Congo’s State Miner Plans 45% Growth in Copper Production

Democratic Republic of Congo’s state mining company Gecamines plans to boost copper output 46 percent this year even as it’s still seeking funding for new projects, Chief Executive Officer Ahmed Kalej Nkand said.

Part of the production may come from a deal with Trafigura Beheer BV, the world’s second-largest minerals trader, to process a copper tailings stockpile at Gecamines’ Lupoto mine, Nkand said in an interview on April 21 at company headquarters in Lubumbashi, capital of Congo’s mineral-rich Katanga province.

“There’s still some preparation work” on a processing plant, he said. “Once we’ve finished that we can start operations,” producing about a monthly 3,000 metric tons of concentrate over 33 months, Nkand said.

Gecamines was once one of the world’s biggest copper miners, shipping 476,000 tons in 1986, until years of mismanagement and war in Congo almost destroyed the company. This year it’s set to produce 60,000 tons of copper, up from 41,000 tons a year earlier, Nkand said. Copper prices are down 9.4 percent this year to $6,667.25 a ton by 8:13 a.m. in London.

“It will be a great challenge because of electricity problems” and a 300-megawatt deficit forcing the country to ration supply to mining companies, he said.

A plan to build a 500-megawatt coal plant hasn’t yet reached the feasibility-study stage, a year and a half after the company first announced the development, Nkand said.

Dispute Settled

Gecamines is also trying to find financing for its fully owned Deziwa and Ecaille C mining concessions, among Congo’s largest with 4.85 million certified tons of copper and 401,900 tons of cobalt reserves. “It’s a dream concession,” Nkand said.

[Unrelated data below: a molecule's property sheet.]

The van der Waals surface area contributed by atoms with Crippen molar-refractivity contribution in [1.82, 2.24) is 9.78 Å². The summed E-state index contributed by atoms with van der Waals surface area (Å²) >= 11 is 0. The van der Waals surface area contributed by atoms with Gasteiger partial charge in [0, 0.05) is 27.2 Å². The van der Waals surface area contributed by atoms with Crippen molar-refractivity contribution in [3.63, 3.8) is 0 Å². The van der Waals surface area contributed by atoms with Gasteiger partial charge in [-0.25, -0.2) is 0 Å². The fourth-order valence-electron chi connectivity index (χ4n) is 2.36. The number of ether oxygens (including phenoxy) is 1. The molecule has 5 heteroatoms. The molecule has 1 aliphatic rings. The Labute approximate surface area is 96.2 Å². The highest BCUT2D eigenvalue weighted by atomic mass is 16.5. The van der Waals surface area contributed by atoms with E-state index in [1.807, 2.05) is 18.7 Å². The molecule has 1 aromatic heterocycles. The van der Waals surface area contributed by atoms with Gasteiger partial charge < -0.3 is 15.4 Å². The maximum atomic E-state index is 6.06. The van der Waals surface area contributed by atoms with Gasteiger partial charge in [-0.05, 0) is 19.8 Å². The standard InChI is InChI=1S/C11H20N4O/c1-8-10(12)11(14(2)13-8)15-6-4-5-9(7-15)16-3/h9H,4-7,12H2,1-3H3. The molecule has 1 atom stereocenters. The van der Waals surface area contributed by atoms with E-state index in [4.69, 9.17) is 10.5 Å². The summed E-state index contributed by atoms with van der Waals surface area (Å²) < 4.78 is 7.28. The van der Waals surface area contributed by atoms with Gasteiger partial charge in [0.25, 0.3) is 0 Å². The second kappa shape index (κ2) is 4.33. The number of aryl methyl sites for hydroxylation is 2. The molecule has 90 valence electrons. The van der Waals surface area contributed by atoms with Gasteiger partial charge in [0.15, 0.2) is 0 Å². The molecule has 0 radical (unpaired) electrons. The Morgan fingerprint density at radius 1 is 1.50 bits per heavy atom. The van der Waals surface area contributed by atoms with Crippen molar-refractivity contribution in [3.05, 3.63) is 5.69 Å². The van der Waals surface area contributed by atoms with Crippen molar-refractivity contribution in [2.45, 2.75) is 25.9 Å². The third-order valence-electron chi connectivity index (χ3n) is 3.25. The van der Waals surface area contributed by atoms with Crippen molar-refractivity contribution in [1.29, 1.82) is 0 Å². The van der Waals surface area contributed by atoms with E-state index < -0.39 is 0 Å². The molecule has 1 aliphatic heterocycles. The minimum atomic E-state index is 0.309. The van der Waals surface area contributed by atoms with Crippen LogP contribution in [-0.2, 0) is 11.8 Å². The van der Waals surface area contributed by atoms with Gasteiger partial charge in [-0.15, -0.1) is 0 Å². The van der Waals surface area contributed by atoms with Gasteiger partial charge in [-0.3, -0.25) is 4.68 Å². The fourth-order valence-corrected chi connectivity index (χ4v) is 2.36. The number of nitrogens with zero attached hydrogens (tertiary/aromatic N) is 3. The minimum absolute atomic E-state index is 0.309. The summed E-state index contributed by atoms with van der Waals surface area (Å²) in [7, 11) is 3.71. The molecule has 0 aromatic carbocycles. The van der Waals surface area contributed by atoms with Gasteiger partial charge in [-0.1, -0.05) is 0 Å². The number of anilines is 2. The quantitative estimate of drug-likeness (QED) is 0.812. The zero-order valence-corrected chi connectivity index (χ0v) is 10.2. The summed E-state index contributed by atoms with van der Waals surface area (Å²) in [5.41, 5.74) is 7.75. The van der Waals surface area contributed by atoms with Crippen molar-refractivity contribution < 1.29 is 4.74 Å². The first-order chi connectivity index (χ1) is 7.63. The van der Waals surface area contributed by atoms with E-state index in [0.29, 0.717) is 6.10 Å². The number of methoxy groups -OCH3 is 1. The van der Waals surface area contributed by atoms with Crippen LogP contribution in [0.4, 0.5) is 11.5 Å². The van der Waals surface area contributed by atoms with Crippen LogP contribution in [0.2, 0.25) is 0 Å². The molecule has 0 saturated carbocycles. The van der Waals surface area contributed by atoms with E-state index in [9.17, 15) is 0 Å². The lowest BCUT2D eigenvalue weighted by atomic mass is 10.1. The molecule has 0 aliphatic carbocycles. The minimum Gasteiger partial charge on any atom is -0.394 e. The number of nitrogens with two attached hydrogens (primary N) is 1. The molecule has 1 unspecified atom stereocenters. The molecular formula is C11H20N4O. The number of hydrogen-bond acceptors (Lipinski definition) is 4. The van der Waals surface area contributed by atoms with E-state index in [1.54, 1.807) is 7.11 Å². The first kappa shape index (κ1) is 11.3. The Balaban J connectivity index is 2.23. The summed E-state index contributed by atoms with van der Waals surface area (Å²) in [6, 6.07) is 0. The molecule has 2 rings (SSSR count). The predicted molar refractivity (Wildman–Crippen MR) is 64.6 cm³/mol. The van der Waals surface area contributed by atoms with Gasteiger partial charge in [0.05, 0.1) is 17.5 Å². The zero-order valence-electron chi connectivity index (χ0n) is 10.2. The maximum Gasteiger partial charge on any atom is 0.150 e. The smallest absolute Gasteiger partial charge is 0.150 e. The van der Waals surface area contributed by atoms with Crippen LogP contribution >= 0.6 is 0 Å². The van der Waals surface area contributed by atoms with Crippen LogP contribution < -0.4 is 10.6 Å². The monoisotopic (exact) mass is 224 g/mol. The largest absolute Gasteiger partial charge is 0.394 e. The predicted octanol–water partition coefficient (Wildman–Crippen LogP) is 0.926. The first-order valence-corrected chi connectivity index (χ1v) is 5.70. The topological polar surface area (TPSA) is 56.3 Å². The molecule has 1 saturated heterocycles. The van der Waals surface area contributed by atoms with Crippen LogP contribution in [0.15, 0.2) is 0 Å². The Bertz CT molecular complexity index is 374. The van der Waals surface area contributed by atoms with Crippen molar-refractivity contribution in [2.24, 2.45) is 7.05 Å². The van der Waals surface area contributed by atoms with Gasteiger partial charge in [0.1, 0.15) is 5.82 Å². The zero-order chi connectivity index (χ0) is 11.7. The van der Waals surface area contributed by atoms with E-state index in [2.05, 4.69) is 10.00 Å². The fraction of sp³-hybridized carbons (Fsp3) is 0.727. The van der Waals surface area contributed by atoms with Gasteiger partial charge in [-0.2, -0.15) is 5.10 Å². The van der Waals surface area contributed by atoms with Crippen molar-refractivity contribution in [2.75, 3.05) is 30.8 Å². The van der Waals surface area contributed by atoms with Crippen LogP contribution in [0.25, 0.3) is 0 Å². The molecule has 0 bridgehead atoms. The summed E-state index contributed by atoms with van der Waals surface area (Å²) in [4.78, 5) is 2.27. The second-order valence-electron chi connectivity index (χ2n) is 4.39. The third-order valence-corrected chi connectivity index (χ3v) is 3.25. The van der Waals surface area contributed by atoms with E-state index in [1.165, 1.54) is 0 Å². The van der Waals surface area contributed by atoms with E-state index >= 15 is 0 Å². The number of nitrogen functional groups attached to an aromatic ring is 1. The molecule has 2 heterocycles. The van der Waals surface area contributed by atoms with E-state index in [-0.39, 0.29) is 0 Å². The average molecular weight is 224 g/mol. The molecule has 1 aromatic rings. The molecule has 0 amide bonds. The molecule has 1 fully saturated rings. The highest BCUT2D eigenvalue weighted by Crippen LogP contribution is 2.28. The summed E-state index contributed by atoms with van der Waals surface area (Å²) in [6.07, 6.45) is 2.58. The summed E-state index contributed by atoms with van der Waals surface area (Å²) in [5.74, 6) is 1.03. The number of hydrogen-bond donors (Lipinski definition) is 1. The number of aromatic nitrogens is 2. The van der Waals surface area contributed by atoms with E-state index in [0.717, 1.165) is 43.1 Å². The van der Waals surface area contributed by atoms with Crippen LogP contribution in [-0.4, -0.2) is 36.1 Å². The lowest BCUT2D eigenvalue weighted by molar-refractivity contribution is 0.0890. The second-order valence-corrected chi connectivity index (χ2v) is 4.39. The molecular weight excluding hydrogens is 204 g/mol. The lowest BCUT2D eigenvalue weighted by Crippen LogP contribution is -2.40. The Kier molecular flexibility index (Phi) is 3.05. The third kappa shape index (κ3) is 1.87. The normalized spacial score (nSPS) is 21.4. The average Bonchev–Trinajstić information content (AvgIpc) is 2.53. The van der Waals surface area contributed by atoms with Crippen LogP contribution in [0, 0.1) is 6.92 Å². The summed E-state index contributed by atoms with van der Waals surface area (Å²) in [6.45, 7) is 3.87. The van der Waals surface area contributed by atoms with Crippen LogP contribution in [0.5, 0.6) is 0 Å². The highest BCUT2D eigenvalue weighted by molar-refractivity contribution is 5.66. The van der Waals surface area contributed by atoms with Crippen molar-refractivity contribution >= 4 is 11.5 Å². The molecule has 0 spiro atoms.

The company took control of the project, which may eventually produce 200,000 tons of copper a year, after settling a dispute with its former partner in January 2013.

Congo was the sixth-largest producer of copper last year, according to CRU Group, and the largest producer of cobalt, a mineral used in rechargeable batteries. Most production came from projects run by Phoenix-based Freeport-McMoRan Copper & Gold Inc., Baar, Switzerland-based Glencore Xstrata Plc, and London-based Eurasian Natural Resources Corp. Gecamines has minority stakes in joint ventures with all three miners.

The company has put on hold its plan to sell its 20 percent in Glencore’s Kamoto Copper Co. to finance Deziwa’s development, Nkand said. “Given the moment, given many parameters, it wasn’t interesting to make that transaction,” he said.

Congo’s mines ministry and several national and international non-governmental organizations complained about the company’s plan to sell the stake in KCC, currently Congo’s biggest mine. That led former U.S. President Jimmy Carter to appeal to Congo’s government in November to ensure the sale process meets international standards of transparency and accountability.

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